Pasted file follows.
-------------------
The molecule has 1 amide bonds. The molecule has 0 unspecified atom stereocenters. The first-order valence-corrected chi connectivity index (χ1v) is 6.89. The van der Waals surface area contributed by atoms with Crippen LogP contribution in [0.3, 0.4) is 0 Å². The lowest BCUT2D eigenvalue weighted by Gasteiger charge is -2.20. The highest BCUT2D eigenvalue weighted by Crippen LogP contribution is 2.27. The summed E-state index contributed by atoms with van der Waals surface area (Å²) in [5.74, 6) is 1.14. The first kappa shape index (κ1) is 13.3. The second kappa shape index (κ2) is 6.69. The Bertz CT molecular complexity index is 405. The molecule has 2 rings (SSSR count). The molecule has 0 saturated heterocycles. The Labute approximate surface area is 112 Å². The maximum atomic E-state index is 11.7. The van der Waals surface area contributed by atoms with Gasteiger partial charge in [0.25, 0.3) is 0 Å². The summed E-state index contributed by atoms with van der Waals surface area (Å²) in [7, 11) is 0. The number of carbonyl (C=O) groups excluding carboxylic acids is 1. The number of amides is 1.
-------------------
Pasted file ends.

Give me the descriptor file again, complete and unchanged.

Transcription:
The molecule has 1 amide bonds. The molecule has 0 unspecified atom stereocenters. The first-order valence-corrected chi connectivity index (χ1v) is 6.89. The van der Waals surface area contributed by atoms with Crippen LogP contribution in [0.3, 0.4) is 0 Å². The lowest BCUT2D eigenvalue weighted by Gasteiger charge is -2.20. The highest BCUT2D eigenvalue weighted by Crippen LogP contribution is 2.27. The summed E-state index contributed by atoms with van der Waals surface area (Å²) in [5.74, 6) is 1.14. The first kappa shape index (κ1) is 13.3. The second kappa shape index (κ2) is 6.69. The Bertz CT molecular complexity index is 405. The molecule has 2 rings (SSSR count). The molecule has 0 saturated heterocycles. The Labute approximate surface area is 112 Å². The maximum atomic E-state index is 11.7. The van der Waals surface area contributed by atoms with Gasteiger partial charge in [0.25, 0.3) is 0 Å². The summed E-state index contributed by atoms with van der Waals surface area (Å²) in [7, 11) is 0. The number of carbonyl (C=O) groups excluding carboxylic acids is 1. The number of amides is 1.